Transport in Argentina
Transport in Argentina is based on a complex network of routes, crossed by inexpensive long-distance buses and by cargo trucks. The country has a number of national and international airports; the importance of the long-distance train is minor today, though in the past it was used and is now regaining momentum after the re-nationalisation of the country's commuter and freight networks. Fluvial transport is used for cargo. Within the urban areas, the main transportation system is by the colectivo. Buenos Aires additionally has an underground, the only one in the country, Greater Buenos Aires is serviced by a system of suburban trains. A majority of people employ public transport rather than personal cars to move around in the cities in common business hours, since parking can be both difficult and expensive. Cycling is becoming common big cities as a result of a growing network of cycling lanes in Cities like Buenos Aires and Rosario; the Colectivo cover the cities with numerous lines. Fares might be fixed for the whole city.
Colectivos cross municipal borders into the corresponding metropolitan areas. In some cases there are diferenciales which are faster, notably more expensive. Bus lines in a given city might be run by different private companies and/or by the municipal state, they might be painted in different colours for easier identification; the city of Buenos Aires has in recent years been expanding its Metrobus BRT system to compliment its existing Underground network and it is estimated that, along with other measures, it will increase the city's use of public transport by 30 percent. Taxis are common and accessible price-wise, they have different colours and fares in different cities, though a contrasted black-and-yellow design is common to the largest conurbations. Call-taxi companies are common, while the remisse is another form of hired transport: they are much like call-taxis, but do not share a common design, trip fares are agreed beforehand instead of using the meter. Although, there are fixed prices for common destinations.
Suburban trains connect Buenos Aires city with the Greater Buenos Aires area. Every weekday, more than 1.4 million people commute to the Argentine capital for work and other business. These suburban trains work between 4 AM and 1 AM; the busiest lines are electric, several are diesel powered, while some of these are being electrified, while the rolling stock is being replaced across the city. Until Trenes de Buenos Aires, UGOFE, Ferrovías and Metrovías were some of the private companies which provided suburban passenger services in the Buenos Aires metropolitan area. However, with the modernisation and re-nationalisation of these services, many of these companies have had their contracts terminated or have been absorbed into Trenes Argentinos, though as of 2015 some private operators such as Metrovías do remain. Other cities in Argentina with a system of suburban trains include Resistencia, Paraná and Mendoza, home to the Metrotranvía Mendoza - an urban light rail network. A commuter rail network for Córdoba is planned to complement the existing Tren de las Sierras which runs through the city and to nearby towns and villages.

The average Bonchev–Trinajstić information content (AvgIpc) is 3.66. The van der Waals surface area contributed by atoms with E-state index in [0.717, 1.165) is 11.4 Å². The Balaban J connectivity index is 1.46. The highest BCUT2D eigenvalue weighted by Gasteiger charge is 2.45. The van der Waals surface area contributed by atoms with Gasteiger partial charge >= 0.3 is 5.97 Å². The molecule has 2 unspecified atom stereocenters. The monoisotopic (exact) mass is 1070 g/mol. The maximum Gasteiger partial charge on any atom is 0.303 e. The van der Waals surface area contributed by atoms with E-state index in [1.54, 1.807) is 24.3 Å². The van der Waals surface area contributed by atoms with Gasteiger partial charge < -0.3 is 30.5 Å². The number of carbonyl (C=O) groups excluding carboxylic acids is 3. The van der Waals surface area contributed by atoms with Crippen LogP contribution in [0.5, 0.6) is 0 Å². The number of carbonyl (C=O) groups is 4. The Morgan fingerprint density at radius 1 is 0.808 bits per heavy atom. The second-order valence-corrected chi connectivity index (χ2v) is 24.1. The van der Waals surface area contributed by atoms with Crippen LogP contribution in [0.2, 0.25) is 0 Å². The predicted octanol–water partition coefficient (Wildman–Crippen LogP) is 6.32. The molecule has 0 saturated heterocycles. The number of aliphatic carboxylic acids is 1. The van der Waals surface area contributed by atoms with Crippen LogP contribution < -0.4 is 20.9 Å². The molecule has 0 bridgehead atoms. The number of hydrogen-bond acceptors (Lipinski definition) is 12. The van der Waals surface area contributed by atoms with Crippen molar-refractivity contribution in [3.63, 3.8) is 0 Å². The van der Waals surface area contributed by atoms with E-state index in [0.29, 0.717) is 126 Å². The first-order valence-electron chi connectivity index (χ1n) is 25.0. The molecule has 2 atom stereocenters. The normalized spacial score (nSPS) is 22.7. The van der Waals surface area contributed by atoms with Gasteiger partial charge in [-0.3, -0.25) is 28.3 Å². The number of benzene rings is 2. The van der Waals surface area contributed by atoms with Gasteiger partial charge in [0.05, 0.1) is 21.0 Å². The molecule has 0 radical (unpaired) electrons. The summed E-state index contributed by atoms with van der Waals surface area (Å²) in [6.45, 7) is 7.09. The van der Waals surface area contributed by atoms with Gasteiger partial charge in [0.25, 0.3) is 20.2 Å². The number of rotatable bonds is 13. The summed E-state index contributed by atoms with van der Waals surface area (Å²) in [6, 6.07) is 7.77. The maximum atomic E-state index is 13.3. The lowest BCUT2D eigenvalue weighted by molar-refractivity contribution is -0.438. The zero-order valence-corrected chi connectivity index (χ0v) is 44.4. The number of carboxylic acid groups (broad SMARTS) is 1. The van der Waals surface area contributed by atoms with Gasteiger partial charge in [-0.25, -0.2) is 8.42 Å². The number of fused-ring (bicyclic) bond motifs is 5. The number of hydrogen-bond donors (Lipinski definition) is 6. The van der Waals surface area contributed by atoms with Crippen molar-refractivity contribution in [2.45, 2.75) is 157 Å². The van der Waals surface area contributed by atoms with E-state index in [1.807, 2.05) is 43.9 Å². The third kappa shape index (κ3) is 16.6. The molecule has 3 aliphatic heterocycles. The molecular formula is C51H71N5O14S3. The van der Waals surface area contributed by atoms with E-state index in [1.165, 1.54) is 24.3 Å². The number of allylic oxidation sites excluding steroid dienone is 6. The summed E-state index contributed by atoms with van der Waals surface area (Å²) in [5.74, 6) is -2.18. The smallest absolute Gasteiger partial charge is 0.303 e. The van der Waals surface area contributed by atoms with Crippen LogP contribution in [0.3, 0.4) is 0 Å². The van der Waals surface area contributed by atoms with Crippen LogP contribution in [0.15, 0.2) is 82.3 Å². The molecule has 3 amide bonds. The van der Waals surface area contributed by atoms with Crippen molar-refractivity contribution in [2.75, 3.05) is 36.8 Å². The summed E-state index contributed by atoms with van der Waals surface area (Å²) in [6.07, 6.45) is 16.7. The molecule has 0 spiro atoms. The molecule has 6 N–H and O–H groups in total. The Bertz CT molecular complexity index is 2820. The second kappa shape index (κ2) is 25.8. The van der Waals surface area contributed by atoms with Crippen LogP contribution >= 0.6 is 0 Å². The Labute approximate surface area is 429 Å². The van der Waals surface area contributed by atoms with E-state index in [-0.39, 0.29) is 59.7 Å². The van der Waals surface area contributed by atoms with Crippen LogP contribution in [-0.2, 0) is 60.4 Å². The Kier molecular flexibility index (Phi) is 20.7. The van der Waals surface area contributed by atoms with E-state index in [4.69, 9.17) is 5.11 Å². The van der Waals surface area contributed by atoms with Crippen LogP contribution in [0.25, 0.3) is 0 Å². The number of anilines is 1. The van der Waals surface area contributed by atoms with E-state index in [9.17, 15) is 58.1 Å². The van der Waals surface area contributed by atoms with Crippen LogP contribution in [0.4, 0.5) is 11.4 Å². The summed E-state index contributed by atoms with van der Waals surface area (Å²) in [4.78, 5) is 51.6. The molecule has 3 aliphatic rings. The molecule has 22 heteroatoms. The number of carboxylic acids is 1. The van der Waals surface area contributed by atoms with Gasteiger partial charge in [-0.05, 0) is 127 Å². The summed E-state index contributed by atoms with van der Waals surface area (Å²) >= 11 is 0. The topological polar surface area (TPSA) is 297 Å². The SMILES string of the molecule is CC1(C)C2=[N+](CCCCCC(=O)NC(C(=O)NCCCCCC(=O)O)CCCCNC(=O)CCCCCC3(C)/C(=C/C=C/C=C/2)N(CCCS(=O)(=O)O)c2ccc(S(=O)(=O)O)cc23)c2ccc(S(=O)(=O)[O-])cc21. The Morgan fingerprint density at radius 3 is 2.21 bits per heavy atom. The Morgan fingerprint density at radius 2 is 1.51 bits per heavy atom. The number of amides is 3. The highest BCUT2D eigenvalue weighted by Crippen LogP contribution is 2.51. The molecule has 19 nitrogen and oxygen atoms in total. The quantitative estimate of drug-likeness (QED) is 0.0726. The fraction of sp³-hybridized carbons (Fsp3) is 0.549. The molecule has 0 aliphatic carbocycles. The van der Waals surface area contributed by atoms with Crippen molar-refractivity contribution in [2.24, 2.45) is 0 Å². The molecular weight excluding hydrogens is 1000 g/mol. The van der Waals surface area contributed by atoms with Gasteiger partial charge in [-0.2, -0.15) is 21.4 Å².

As of 2015, Buenos Aires is the only Argentine city with an underground metro system, nonetheless there is a project to build a system in the city of Córdoba making it the second underground system in Argentina. The Buenos Aires Underground has six lines, each labelled with a letter from A to H, though 3 more lines are planned. A modern tram line line E2 works as a feeder to Underground Line E at their outer terminus as well as the Urquiza Line for Underground Line B in Chacarita. Daily ridership is 1.3 million and on the increase. Most of the lines of the Buenos Aires Undergrounds connect the city centre with areas in the outskirts of the city proper, though none go outside the city limits to Greater Buenos Aires. In recent years, the Underground has seen a gradual expansion, with lines H, B and A seeing extensions; as of 2015, the extension of lines E and H are under construction, with work commenced on the new line F and two additional lines planned. The rolling stock has been replaced in recent years and there are further plans to modernise.
Trams, once common, were retired as public transportation in the 1960s but are now in the stages of a slow comeback. In 1987 a modern tram line was opened as a feeder for the underground system. A modern light rail line between the Bartolomé Mitre suburban railway station and Tigre inaugurated in 1996 operates in the northern suburbs. A 2-kilometre tram known as the Tranvía del Este was inaugurated 2007 in the Puerto Madero district of Buenos Aires using loaned French Citadis trams, but plans for its extension never came to fruition, declining patronage led the line's closure in 2012. Trams were once common in Buenos Aires, with the city having a large 875 km tramway network and the largest tramway-to-population ratio the world, which gained it notoriety as "the city of trams" across the world; the first trams began operating in the 1860s, however by the 1960s the network was dismantled and replaced by buses. There is a Heritage Tramway maintained by enthusiasts that operates a large collection of vintage trams on weekends, nea